17 January 2019

A changing energy landscape can weaken Russia’s economy

The USA is extracting more of its oil and gas than it did earlier. At the same time, we are gradually replacing the use of fossil fuels in our cars. In the long run, these changes may eventually undermine both the Russian economy, which is dependent on energy export, and the Russian armed forces, according to a report from FOI.


The refinery Slavneft-YaNOS in Yaroslavl, Russia. Photo: Maxim Shemetov/Reuters.

When the USA began to extract oil and gas from shale over ten years ago, it had major consequences for energy markets. The USA was no longer as dependent on buying natural gas and oil from other countries.

“The price of crude oil dropped and an important customer of oil- and gas-producing countries began to import increasingly less,” says Niklas H. Rossbach, a security policy analyst at FOI.

At the request of the Swedish Ministry of Defence, he has prepared an overview of how energy and security policy are connected. The focus is on how Russia will react regarding energy interests in different parts of the world and which measures one can imagine it might take to protect its economic interests.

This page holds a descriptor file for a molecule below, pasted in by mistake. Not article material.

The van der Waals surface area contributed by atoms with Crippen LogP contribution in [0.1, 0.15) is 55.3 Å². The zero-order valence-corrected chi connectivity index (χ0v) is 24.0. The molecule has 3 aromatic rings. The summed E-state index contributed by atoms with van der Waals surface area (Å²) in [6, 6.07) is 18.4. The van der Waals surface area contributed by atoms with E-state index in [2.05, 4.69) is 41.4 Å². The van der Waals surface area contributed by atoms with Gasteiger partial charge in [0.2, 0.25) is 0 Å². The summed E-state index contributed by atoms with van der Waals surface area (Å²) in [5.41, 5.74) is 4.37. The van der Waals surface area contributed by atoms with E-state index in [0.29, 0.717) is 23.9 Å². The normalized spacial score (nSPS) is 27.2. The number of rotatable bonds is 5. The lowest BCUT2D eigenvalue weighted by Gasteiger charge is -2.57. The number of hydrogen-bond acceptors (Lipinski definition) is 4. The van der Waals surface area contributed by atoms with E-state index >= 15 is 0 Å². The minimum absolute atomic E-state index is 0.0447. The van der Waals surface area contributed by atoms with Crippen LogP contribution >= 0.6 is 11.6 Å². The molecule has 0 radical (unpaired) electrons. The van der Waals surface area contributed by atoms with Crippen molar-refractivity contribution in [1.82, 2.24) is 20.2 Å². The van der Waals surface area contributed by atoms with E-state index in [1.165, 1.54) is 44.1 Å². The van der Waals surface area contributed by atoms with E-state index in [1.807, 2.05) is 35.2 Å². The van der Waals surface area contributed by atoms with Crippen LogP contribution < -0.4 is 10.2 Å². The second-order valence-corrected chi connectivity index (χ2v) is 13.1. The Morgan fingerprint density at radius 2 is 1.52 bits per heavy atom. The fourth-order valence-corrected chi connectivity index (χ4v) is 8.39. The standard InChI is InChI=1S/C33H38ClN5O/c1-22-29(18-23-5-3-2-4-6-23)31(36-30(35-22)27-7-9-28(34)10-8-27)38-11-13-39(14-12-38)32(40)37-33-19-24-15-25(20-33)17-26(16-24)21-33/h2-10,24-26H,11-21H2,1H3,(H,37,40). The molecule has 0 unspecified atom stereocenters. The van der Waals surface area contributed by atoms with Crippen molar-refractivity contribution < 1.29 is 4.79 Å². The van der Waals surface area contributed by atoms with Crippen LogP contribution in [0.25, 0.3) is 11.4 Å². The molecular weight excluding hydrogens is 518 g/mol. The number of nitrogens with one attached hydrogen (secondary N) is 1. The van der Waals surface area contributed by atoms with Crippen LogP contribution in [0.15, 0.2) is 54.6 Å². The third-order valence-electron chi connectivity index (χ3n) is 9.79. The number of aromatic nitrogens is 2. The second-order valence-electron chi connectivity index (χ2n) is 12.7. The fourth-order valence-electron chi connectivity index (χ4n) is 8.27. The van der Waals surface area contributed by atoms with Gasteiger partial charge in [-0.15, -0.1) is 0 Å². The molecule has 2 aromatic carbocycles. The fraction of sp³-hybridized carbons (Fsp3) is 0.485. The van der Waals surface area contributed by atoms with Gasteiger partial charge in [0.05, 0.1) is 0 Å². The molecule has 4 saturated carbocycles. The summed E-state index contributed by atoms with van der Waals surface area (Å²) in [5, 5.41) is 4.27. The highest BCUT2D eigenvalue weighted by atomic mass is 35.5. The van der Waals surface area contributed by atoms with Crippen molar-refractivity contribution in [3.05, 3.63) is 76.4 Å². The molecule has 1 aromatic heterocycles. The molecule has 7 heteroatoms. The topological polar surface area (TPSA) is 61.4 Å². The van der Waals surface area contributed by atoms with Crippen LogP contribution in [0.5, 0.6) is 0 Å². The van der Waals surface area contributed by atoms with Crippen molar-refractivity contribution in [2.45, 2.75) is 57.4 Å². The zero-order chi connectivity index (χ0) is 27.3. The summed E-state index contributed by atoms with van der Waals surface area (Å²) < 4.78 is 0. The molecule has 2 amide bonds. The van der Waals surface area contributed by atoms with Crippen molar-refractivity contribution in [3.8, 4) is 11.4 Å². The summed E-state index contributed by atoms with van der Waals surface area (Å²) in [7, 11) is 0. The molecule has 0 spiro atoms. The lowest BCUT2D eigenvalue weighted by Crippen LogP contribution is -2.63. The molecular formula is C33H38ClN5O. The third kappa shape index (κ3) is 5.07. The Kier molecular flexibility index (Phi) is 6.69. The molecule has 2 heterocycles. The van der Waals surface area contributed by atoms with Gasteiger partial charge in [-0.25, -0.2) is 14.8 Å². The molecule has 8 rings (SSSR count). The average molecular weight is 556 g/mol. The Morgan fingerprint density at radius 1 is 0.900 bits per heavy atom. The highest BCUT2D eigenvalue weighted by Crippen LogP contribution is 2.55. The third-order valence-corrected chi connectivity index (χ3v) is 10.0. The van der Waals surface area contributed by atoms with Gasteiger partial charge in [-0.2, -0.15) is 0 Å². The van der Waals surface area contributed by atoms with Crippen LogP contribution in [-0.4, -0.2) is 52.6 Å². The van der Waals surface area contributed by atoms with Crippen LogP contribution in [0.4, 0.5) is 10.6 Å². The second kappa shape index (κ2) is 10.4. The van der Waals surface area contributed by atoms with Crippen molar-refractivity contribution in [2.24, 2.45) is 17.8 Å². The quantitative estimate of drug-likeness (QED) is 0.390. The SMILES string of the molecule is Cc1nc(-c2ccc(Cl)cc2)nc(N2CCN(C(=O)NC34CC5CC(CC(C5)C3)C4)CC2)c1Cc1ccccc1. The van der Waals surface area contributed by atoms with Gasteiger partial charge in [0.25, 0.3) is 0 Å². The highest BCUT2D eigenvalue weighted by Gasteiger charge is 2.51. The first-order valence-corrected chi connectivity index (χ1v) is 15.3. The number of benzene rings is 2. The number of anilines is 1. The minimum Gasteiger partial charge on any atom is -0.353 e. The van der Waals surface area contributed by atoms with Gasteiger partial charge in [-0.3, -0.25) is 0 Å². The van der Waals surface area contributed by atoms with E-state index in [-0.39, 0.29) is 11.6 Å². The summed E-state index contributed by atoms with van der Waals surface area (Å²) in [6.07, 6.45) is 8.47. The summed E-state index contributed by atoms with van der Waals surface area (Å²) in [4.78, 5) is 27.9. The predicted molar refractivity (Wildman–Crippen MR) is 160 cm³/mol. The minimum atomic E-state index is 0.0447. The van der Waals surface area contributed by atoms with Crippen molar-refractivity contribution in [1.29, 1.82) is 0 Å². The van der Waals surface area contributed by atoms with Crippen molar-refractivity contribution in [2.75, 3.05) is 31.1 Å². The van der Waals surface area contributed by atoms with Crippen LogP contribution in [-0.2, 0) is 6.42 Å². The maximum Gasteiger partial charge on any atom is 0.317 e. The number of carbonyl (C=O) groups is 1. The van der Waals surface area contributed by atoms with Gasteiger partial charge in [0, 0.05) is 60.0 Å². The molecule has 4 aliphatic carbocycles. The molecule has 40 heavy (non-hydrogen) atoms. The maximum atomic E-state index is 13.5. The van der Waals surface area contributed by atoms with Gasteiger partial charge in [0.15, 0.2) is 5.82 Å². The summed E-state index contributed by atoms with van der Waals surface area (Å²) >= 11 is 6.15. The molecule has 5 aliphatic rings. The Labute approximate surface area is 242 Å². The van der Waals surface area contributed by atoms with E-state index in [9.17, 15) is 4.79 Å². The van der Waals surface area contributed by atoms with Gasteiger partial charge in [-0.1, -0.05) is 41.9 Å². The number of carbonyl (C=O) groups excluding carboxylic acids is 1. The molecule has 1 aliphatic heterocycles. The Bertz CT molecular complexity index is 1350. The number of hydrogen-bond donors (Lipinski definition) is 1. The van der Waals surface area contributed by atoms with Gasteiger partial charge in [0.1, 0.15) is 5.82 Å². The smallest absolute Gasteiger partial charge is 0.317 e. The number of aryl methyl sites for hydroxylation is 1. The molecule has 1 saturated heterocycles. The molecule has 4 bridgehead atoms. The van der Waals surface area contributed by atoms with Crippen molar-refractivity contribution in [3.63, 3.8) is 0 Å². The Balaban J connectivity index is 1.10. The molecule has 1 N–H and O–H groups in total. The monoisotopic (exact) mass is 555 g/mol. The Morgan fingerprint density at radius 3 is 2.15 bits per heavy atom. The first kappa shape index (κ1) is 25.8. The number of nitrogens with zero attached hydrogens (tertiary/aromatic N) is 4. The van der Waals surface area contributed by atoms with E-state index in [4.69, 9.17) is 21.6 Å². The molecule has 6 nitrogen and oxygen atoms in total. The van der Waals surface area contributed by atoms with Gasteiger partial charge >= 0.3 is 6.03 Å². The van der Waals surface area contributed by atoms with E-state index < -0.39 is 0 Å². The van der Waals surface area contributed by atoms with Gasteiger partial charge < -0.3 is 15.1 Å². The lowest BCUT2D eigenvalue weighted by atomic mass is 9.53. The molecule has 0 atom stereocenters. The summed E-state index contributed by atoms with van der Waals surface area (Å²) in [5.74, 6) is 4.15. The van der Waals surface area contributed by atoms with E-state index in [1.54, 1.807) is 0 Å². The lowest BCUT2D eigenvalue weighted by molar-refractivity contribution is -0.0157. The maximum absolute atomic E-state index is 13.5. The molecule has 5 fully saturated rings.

Global gas market

In the report, “The Geopolitics of Russian Energy,” he describes what changes in the energy market can lead to over time. In the short- to medium-term, to 2025, there is a risk of large fluctuations in the price of oil and gas. It can contribute to the collapse of the economy in certain countries, such as Venezuela, which are dependent on exporting energy. When a producer disappears in that way, prices increase.

“In the medium-to-long-term, these developments might strengthen Russia, since the country produces oil and gas cheaper than many of its competitors. It’s used to coping with large price swings on the global market,” says Niklas H. Rossbach.

He believes that in the long term the gas market will be global. Today, gas is increasingly being transported in tankers. A Russia that also ships gas can be a leading actor on a global gas market.

Exerting leverage and threats

In the very long term, this involves the ever greater phasing out of fossil fuels. This will entail major problems for Russia.

“They are making money by exporting energy, gas and oil. If it becomes less profitable, Russia’s economy is going to be weakened. In turn, this may weaken the armed forces.”

There is a risk that energy exporters such as Russia resort to desperate measures to gain control of their markets, Europe for example. A major American misgiving is that the country will use energy as blackmail to attain its security policy objectives in Europe.